Streptococcal pharyngitis

Author: Robert Guthrie
Date: Dec, 1990

In this issue, Dr. Pichichero presents an excellent overview of the treatment of streptococcal pharyngitis. (1) He outlines what may be the emergence of new therapeutic issues in streptococcal pharyngitis--primarily, increased failure rates in eradicating streptococci from the pharynx with traditional penicillin therapy.

A look back at the history of streptococcal pharyngitis shows that the treatment of this once-dreaded infection, particularly with its serious systemic sequela of rheumatic fever, has been one of the great success stories of post-World War II medicine. The prevalence rate of rheumatic fever, which ran as high as 41 per 100,000 population in earlier decades of this century, has dropped to an almost negligible rate (as low as 0. 046 per 100,000 in the same communities) during the past 15 years. (2) Isolated outbreaks of rheumatic fever in the 1980s appeared to result from particularly pathogenic streptococci rather than inadequate medical care. (3,4 ) Thus, there is no reason to question the effectiveness of traditional parenteral or oral penicillin therapy in the prevention of rheumatic fever.

In the last six years, however, several new questions have emerged about the treatment of streptococcal pharyngitis. Will pharyngitis symptoms resolve more quickly with immediate treatment, compared with waiting 48 hours for the results of a positive throat culture? (5,6) This is a complex issue. An early intervention study by Dr. Pichichero showed a higher rate of recurrence and/or persistence of streptococci in the pharynx with immediate antibiotic administration when compared with treatment instituted after obtaining a positive throat culture. (7) The question of whether we are reducing patients' symptoms while increasing the carrier rate and/ or making patients more susceptible to recurrent infection remains unanswered and emphasizes the need for further research.

What is the significance of the increasing rates of failure to eradicate streptococci from the pharynx with penicillin? A series of studies document that even though penicillin treatment prevents acute rheumatic fever and reduces symptoms, it may not necessarily eradicate streptococci from the pharynx. (8,9) However, all of the studies revealing increased persistence of streptococci have not shown that this persistence correlates with an increased risk of acute rheumatic fever or a continuation of clinical symptoms, which raises doubts about whether this problem has any clinical significance. If the patient does not suffer the serious sequelae of acute rheumatic fever or even prolonged clinical discomfort, is the failure to completely eradicate streptococci from the pharynx really important?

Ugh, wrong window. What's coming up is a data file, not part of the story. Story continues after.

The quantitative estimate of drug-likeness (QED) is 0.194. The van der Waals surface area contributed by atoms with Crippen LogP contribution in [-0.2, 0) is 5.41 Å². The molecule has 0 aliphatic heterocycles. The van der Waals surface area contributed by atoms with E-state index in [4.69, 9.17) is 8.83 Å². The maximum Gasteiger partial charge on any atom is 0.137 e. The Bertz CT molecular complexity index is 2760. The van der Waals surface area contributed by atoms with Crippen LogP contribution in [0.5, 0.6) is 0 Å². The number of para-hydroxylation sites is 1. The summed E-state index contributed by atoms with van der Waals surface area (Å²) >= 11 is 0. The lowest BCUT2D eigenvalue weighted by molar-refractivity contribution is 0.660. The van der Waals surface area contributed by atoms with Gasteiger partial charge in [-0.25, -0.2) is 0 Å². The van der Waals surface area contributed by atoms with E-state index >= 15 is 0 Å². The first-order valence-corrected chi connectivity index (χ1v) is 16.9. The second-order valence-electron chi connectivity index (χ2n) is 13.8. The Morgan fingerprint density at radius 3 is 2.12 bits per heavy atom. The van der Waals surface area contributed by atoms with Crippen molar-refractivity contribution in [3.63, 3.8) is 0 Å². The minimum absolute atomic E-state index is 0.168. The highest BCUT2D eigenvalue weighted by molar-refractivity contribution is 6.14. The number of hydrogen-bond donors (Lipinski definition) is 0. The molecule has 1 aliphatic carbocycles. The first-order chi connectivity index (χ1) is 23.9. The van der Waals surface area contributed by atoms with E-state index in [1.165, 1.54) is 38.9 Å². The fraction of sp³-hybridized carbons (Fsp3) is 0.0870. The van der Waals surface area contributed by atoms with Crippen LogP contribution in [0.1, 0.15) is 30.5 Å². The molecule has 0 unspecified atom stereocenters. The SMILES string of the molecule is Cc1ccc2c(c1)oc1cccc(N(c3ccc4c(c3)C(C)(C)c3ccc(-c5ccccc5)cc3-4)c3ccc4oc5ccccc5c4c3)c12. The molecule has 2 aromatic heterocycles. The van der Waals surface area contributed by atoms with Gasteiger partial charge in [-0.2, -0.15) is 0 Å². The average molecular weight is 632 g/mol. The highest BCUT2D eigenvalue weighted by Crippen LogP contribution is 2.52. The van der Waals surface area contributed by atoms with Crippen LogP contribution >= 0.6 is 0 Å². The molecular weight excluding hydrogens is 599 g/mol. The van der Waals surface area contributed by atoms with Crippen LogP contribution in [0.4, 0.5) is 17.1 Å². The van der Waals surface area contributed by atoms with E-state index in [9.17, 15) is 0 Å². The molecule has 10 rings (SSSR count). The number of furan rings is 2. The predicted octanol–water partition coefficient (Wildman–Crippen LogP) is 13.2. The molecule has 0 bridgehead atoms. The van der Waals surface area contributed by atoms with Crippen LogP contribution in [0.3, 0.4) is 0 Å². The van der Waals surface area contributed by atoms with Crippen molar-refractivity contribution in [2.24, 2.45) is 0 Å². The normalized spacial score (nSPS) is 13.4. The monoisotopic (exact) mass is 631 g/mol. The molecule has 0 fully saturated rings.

The extraordinarily successful treatment of streptococcal pharyngitis in the United States has nearly eliminated acute rheumatic fever and rheumatic carditis. Therefore, bacteriologic concerns over streptococcal eradication and/or a carrier state may not be of clinical significance but may primarily be of academic and microbiologic interest. (10,11) Evaluation of this question offers no significant evidence that we must move quickly to alter our treatment patterns and begin regular use of other more broad-spectrum antibiotics.

I urge physicians to remember that the highest priority in treating streptococcal pharyngitis is the prevention of acute rheumatic fever. The question of early-versus-delayed treatment remains unanswered. Although early antibiotic intervention seems to reduce symptoms, it also may place the patient at risk of recurrent episodes. In any case, the traditional throat culture with subsequent penicillin treatment continues to be an accepted and valuable treatment for streptococcal pharyngitis.


Ohio State University

Columbus, Ohio


1. Pichichero ME. Controversies in the treatment of streptococcal pharyngitis. Am Fam Physician 1990;42:1567-76.

2. Hutten-Czapski P. Management of streptococcal pharyngitis: the conundrum of acute rheumatic fever. Fam Pract 1988; 5:200-8.

3. Hosier DM, Craenen JM, Teske DK Wheller JJ. Resurgence of acute rheumatic fever. Am J Dis Child 1987;141:730-3.

4. Veasy LG, Wiedmeier SE, Orsmond GS, et al. Resurgence of acute rheumatic fever in the intermountain area of the United States. N Engl J Med 1987;316:421-7.

5. Krober MS, Bass JW, Michels GN. Streptococcal pharyngitis. JAMA 1985;253:1271-4.

6. Randolph MF, Gerber MA, DeMeo KK, Wright L. Effect of antibiotic therapy on the clinical course of streptococcal pharyngitis. J Pediatr 1985;106:870-5.

7. Pichichero ME, Disney FA, Talpey WB, et al. Adverse and beneficial effects of immediate treatment of group A beta-hemolytic streptococcal pharyngitis with penicillin. Pediatr Infect Dis J 1987;6:635-43.

8. Kim KS, Kaplan EL. Association of penicillin tolerance with failure to eradicate group A streptococci from patients with pharyngitis. J Pediatr 1985;107:681-4.

9. Gastanaduy AS, Kaplan EL, Huwe BB, McKay C, Wannamaker LW. Failure of penicillin to eradicate group A streptococci during an outbreak of pharyngitis. Lancet 1980;2(8193): 498-502.

10. Brook I. Emergence and persistence of beta-lactamase-producing bacteria in the oropharynx following penicillin treatment. Arch Otolaryngol Head Neck Surg 1988; 114:667-70.

11. Tanz RR, Shulman ST, Barthel MJ, Willert C, Yogev R. Penicillin plus rifampin eradicates pharyngeal carriage of group A streptococci. J Pediatr 1985;106:876-80.

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